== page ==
One Ring to rule them all, One Ring to find them, One Ring to bring them all, and in the darkness bind them.
I recalled Tolkien’s incantation during a recent marketing workshop for startups. A facilitator had been lulling me to sleep with familiar bromides about 5 Cs and 5 Ps. Then suddenly she posed a striking question! A really good puzzler that I never before tried to answer and wasn’t sure I could.
“In this challenge,” she said, “you’ll choose one word that epitomizes the difference between Humaginarium and its competitors. One word you’ll coin that others can’t credibly use. One you’ll own that others can’t easily copy. Everything in Humaginarium will sum up to it. Customers will value and love its meaning, because it’s the generative organ of your brand.”
OMG! I expected to struggle for weeks or months and eventually give it up. After all, I’ve used tens of thousands of words to discover, explain, and promote Humaginarium. Distilling my sea of rhetoric into a single sparkling drop felt impossible. I squirmed, “This is ridiculous. Who cares about one word anyway? Why not two or ten or fifty? Why does one matter?”
The incantation reveals why it matters. Follow along here, I’m unpacking an analogy. I pondered: which one of my words can rule all the others and lead inevitably to them? Which corral my verbiage into a pattern or system or way? Which bind my jabberwocky to an elegant purpose that goes deeper and wider over time but never changes or falters? Which become a beacon that guides consumers to harbors they seek? I came to believe, reluctantly, that one word isn’t impossible. It’s crucial, and I need to know what it is.
The usual suspects were plainly wrong. For example, my word can’t be functional – concerned with how Humaginarium works or is made. Words like simulative, complicated, responsive, interactive, educational, streaming, informative, personalized, adaptive, entertaining, or immersive don’t cut it. Everybody has a version of those things. Functional is not experiential; it’s merely procedural. Neither can my word be conceptual – marshmallows like a brand name, an operating principle, a core belief, a price point or business model. Conceptual is not experiential; it’s spongy. And neither can my word be metaphorical – allusive like a symbol, a token, or an invocation. Metaphorical is not experiential; it’s tricky.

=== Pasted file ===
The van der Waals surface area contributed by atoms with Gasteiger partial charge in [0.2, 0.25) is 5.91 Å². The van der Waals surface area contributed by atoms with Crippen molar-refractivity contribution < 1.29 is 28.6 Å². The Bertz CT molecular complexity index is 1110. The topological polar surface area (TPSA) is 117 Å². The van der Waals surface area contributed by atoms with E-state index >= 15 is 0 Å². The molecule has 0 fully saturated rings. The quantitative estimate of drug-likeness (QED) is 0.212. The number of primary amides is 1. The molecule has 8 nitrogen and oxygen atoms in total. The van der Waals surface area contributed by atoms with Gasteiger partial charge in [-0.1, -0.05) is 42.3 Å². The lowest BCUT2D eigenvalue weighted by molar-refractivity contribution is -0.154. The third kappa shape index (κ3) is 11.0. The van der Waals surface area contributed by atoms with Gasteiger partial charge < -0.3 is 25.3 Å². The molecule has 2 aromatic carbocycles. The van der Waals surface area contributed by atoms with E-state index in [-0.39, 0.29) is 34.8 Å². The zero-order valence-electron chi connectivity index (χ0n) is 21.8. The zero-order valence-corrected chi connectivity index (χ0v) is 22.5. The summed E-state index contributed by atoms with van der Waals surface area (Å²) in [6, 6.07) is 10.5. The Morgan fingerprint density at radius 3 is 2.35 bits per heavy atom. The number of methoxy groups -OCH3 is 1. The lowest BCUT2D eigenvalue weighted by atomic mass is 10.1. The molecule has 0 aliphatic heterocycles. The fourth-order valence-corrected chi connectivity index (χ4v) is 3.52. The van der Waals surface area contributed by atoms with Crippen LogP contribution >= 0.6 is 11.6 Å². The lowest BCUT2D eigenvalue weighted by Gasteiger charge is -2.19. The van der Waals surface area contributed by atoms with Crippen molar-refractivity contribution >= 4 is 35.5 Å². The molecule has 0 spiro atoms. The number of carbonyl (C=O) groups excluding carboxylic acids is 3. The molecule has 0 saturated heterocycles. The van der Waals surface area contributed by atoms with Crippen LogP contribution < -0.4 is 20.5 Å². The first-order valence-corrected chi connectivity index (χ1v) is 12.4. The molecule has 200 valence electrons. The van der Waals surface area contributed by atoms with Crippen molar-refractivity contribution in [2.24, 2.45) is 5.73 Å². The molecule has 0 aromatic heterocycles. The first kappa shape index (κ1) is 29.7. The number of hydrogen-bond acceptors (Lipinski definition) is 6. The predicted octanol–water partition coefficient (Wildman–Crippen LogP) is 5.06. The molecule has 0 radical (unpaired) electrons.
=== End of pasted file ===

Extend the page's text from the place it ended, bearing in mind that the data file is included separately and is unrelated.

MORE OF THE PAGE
My one word had to connote the wondrous thing that happens when people experience Humaginarium that doesn’t happen when they experience my competitors. The word for that is uplifting.
Uplifting is the cumulative effect of improvement. It’s growth in strength and stature, grace and capability. Uplifting manifests in biology as homeostasis; in religion as zen; in behavior as flow; in learning as vision. To be uplifting is to concentrate rather than divert attention like so much entertainment does. To inspire, embolden, make resilient and curious. Uplifting is having less to fear and more to enjoy.
Every way I look it, this word seems appropriately generative. As video game entertainment, Humaginarium is uplifting: rather than facilitate escape or denial, it returns people to the real world with more understanding and appreciation of themselves. As health education, Humaginarium is uplifting: rather than bewilder and frighten people with medical jargon, it endows them with control of a human body that suddenly makes sense and is actually quite miraculous. As a diagnostic tool, Humaginarium is uplifting: rather than outrageously prescriptive and bureaucratic like 99% of health education, it nudges people to make excellent choices in their informed self-interest. Finally above all, as a work of art Humaginarium is uplifting: it’s gobsmacking cool to look at, play with, learn from, and build on.
Thus my one word, and this is where the magical incantation breaks down. In Middle Earth the One Ring belongs to the darkness. In Humaginarium, the one word belongs to the light. I suppose elves, men, and hobbits were unequal to the solemn power of the Ring, but we in our time, in our world, can master our fate with one unchanging and unfaltering word.